4. I’d like to get their data and try to fit their model in R. It might very well crash in R also–we’ve had some difficulties with lmer()–in which case it would be useful to figure out what’s going on and how to get it to work.

5. I’d recommend displaying their Table 1 as a graph. (John K. also wrote a paper on this for political scientists.)

6. I completely disagree with their statement on page 456 that cluster-adjusted standard errors “requires fewer assumptions” than hierarchical linear modeling. As Tukey emphasized, methods are just methods. A method can be motivated by an assumption but it doesn’t “require” the assumption. For a simple example, least squares is maximum likelihood for a model with normally distributed errors. But if the errors have a different distribution, least squares is still least squares: it did not “require” the assumption. To go to the next step, classical least squares (which is what Primo et al. recommend for their point estimation) is simply multilevel modeling with group-level variance parameters set to zero. Thus, their estimate requires more assumptions than the multilevel estimate.

7. But, to conclude, I’m not criticizing their choice of clustered standard errors for their example. It’s not a bad idea to use a method that you’re comfortable with. Beyond that, it can be extremely helpful to fit complete-pooling and no-pooling models as a way of understanding multilevel data structures. (See here for more of my pluralistic thinking on this topic.) I hope that as more people read our book, they’ll become more comfortable with multilevel models. But what I really hope is that the software will improve (maybe I have to do some of the work on this) so we can actually fit such models, especially varying-intercept, varying-slope models with lots of predictors and nonnested levels.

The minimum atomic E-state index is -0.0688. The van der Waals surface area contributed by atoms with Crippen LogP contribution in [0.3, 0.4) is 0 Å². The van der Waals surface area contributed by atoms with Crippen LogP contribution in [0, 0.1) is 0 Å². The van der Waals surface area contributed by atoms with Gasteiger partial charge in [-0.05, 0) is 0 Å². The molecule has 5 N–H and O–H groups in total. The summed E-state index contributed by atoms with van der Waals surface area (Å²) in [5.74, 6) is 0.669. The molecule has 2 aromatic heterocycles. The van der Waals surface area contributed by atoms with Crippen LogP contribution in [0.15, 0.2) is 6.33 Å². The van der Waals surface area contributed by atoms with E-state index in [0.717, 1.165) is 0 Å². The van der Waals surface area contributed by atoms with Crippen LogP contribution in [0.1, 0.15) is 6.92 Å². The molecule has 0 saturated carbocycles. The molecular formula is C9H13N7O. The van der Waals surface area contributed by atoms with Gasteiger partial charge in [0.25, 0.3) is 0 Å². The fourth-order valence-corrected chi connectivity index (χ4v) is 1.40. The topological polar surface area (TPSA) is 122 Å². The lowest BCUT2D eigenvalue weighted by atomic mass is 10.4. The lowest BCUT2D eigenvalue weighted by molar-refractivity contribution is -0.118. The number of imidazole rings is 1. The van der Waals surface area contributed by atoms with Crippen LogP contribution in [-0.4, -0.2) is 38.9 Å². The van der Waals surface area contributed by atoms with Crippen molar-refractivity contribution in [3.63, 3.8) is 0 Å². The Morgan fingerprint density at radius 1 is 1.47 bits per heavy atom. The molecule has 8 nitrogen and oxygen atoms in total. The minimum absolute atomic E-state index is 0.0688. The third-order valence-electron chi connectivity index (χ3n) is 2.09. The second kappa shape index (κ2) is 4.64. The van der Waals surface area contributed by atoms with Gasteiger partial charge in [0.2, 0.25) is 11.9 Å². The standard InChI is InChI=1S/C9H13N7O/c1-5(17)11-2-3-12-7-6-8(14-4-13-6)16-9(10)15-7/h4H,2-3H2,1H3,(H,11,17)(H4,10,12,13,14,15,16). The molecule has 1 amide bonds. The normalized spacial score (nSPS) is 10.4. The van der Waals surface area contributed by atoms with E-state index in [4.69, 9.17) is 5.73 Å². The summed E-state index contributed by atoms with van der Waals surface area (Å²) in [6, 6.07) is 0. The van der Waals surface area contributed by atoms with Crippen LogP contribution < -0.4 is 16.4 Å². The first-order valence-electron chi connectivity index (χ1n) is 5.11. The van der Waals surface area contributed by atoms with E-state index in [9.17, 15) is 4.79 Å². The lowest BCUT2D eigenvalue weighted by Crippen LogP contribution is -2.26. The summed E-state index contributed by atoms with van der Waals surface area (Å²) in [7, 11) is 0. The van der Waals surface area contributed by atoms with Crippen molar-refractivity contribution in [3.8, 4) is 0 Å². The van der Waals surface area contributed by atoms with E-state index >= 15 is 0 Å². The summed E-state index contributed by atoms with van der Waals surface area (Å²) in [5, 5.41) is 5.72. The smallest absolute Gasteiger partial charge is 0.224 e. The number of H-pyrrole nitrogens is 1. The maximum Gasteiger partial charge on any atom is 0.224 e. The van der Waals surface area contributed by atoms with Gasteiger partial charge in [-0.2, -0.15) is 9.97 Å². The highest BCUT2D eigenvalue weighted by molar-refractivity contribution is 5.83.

1. Ken says:

    My suggestion for problems of nonconvergence is to look at the estimates and condition number of the Hessian at the end of the iterations. This should show if either a zero random effect variance or an identification problem has occurred, which really means it is a problem with the model. It would obviously be better if the software worked this out. There may be better suggestions.

  2. Doug Hess says:

    Comments in brackets:
    "I hope that as more people read our book, they'll become more comfortable with multilevel models." [Yes! I'll vouch as a "MLM newbie" that your book is very helpful. Other novices may want to also look at introductory works (although older and less comprehensive than Gelman and Hill) by (1) Judith Singer (Harvard) and (2) Joop Hox (Utrect Univ.).] "But what I really hope is that the software will improve (maybe I have to do some of the work on this) so we can actually fit such models, especially varying-intercept, varying-slope models with lots of predictors and nonnested levels." [I'm not sure if you're familiar with GLIMMIX in SAS, but does it NOT due any of that?]

  3. jason voorhees says:

    Re: #1. You say one of the advantages to multilevel modelling is its ability to separately estimate a coefficient for each state, using state-level data. How is this different than simply interacting a state dummy with some explanatory variable of interest? You can also find the effect separately by state in this way too.

  4. Andrew says:


    You're talking about the no-pooling estimate, as we call it in our book. Two issues arise with this approach:

    (1) If you don't have a lot of data in each state, your estimates will be noisy.

    (2) You can't estimate coefficients for individual states and state-level predictors at the same time.